Technology and creativity are shaping the future of live music
stubhub - May 20, 2020

Technology and creativity are shaping the future of live music

How live events all over the world are adapting to "The New Normal"
crystal ball with live festival lights in the background

From immersive and interactive live streaming performances to high tech protective equipment and the return of drive-in shows - find out the greatest (and the craziest) initiatives to deliver live concerts at the time of social distancing.

 

1. In-game gathering - Travis Scott's Astronomical concert

Fortnite, one of the world's most popular video games, is no stranger to in-game events having hosted a streaming performance from Marshmello last year. However, rapper Travis Scott managed to smash that record with 12.3 million concurrent players logged in to watch live and an additional 27 million users who watched over the following five days.

 

Travis Scott is not new to exceptional live performances: as an opener for Kendrick Lamar’s 2017 tour, Scott performed on a giant mechanical eagle floating in midair.

The 10-minute concert within Fortnite features the rapper in a surreal experience leading gamers underwater and into space. It was also the perfect platform to release a brand new track with Kid Cudi "The Scotts" available on streaming services shortly after the Fortnite show.👇

 

2. High-Tech festival outfits to guarantee virus protection

If you are conflicted between understanding the importance of social distancing and looking forward to going back to raving among the crowd, LA-based creative studio Production Club has come up with an innovative solution that could enable you to do both: a hazmat suit called Micrashell specifically designed for party goers.

 
 
 
 
 
 
 
 
 
 
 
 
 
 
 

A post shared by Production.Club (@productionclub) on

 

Made from high-performance and cut-resistant fabrics, the "top only" suit design lets users wear their normal clothes and features an incorporated sound system with high tech headphones as well as a way to drink and vape like in a normal live event while staying protected. The suit is still a prototype but might start to be sold to venues and organisers as they plan to enable fans to get together again in a safe environment.

3. Back to timeless classics with the revival of Drive-in shows

Recent history can also offer an inspiration in order to provide live entertainment safely. Event promoters in several countries where restrictions on travel have been recently lifted have started experimenting on various forms of drive-in events featuring live music, comedy and dancing.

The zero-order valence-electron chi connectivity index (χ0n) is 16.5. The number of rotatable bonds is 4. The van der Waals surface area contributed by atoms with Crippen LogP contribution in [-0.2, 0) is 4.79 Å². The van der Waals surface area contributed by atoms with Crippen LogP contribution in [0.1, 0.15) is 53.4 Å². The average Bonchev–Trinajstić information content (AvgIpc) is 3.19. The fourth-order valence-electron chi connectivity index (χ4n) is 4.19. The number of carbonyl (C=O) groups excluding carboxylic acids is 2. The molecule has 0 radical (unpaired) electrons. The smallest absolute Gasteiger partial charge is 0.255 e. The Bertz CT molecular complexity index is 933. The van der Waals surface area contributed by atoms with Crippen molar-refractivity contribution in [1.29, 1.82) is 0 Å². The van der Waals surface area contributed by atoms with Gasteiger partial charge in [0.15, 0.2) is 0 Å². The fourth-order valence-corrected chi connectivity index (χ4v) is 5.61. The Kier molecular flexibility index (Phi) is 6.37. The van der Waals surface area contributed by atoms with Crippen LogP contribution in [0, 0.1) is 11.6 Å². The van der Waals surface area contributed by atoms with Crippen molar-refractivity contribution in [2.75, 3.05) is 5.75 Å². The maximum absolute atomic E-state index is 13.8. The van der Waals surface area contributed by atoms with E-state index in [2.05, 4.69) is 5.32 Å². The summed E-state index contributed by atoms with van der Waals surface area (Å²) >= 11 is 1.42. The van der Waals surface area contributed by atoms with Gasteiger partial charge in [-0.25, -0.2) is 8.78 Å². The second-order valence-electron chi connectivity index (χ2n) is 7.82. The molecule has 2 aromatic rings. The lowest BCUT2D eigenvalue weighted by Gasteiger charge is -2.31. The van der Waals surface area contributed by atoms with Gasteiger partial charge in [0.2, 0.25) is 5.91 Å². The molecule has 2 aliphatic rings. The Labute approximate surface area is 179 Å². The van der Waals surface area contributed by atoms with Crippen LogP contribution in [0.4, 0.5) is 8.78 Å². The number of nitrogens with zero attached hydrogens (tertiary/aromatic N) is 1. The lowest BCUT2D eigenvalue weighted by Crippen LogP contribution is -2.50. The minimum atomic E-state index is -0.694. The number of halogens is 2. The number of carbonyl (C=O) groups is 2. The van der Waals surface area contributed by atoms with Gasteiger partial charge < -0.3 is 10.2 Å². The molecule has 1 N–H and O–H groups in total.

In Denmark, an open space on the outskirts of Aarhus has been transformed into an open-air concert venue with a series of events hosting up to 500 cars with sounds broadcast through car radios. Due to current travel restrictions, performances are now limited to local artists such as singer-songwriter Mads Langer.

 
 
 
 
 
 
 
 
 
 
 
 
 
 
 

A post shared by Mads Langer (@madslanger) on

 

Meanwhile in Germany several clubs in various cities are launching their own drive-in raves with live DJ sets in parking lots with drivers honking horns and flashing lights in time. In Australia Casey Donovan recently performed her country's first drive-in concert at Sydney’s Robyn Webster Sports Centre with more events to follow all over the country, and in the United States country musician Keith Urban performed a secret show to around 200 Tennessee front-line healthcare workers.

When are drive-in concerts coming to the UK? In the UK it's still early days but, even if no major drive-in concert have been announced, some organisations such as @TheDriveIn and Car Park Party are going on sale with drive-in tickets for dates set from July to September. The events will bring "safe entertainment" featuring stand-up comedy, family games and karaoke - with more details on the schedule provided soon.

4. Global live-stream and virtual reality

In the past few months we have seen artists performing from home, bands releasing new tracks while separated, and several replays of past arena and stadium sets made available for live streaming to fans all over the world. Through live streams artists have managed to bring together communities globally and raise astonishing amounts of charity funds.

MORE: How you can help to keep the joy of live alive

As lockdown measures get gradually lifted video music streaming is also evolving from at-home recording to more sophisticated remote concerts and shows. South Korea's Beyond Live managed to bring paid-for virtual concerts to the next level by offering live arena performances with special effects and live audience interaction.  SuperM's 'SuperM-Beyond the Future' event last April managed to sell over 75000 tickets to audience members from 109 countries.

 

In the UK major festival organisers who have been forced to cancel their 2020 editions are now working on bringing their communities together with live streaming initiatives happening over the days when the festivals were supposed to take place.

Wireless festival is working with the app MelodyVR to bring live music in virtual reality to watch on devices such as Facebook Oculus. Glastonbury organisers from Worthy Farm are also set to announce a list of initiatives to celebrate the festival's 50th birthday, possibly connected with grass root Facebook event "Glasthomebury". And if you are a Rock music fan Download will be broadcasting a 3-day virtual festival on Download TV featuring highlights, unseen performances, interviews and much more.

 
 
 
 
 
 
 
 
 
 
 
 
 
 
 

A post shared by MelodyVR (@melodyvirtual) on

 

MORE: #BeThereFromHome with our weekly guide to the best live streaming events

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